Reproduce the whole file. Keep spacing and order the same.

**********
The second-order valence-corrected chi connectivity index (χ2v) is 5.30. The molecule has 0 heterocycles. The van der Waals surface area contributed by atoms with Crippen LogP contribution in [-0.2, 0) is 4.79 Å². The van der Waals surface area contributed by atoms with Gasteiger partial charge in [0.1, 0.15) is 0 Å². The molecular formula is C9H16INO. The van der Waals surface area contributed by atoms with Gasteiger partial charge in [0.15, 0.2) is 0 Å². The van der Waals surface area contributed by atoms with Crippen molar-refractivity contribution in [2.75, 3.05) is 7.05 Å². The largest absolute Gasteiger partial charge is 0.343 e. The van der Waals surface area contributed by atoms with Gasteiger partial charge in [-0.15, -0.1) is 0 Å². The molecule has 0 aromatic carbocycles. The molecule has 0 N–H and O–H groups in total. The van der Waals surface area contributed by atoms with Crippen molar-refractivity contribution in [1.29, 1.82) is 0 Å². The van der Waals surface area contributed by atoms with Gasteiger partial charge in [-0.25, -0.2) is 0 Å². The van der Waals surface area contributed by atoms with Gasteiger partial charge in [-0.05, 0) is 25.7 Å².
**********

The second-order valence-corrected chi connectivity index (χ2v) is 5.30. The molecule has 0 heterocycles. The van der Waals surface area contributed by atoms with Crippen LogP contribution in [-0.2, 0) is 4.79 Å². The van der Waals surface area contributed by atoms with Gasteiger partial charge in [0.1, 0.15) is 0 Å². The molecular formula is C9H16INO. The van der Waals surface area contributed by atoms with Gasteiger partial charge in [0.15, 0.2) is 0 Å². The van der Waals surface area contributed by atoms with Crippen molar-refractivity contribution in [2.75, 3.05) is 7.05 Å². The largest absolute Gasteiger partial charge is 0.343 e. The van der Waals surface area contributed by atoms with Gasteiger partial charge in [-0.15, -0.1) is 0 Å². The molecule has 0 aromatic carbocycles. The molecule has 0 N–H and O–H groups in total. The van der Waals surface area contributed by atoms with Crippen molar-refractivity contribution in [1.29, 1.82) is 0 Å². The van der Waals surface area contributed by atoms with Gasteiger partial charge in [-0.25, -0.2) is 0 Å². The van der Waals surface area contributed by atoms with Gasteiger partial charge in [-0.05, 0) is 25.7 Å².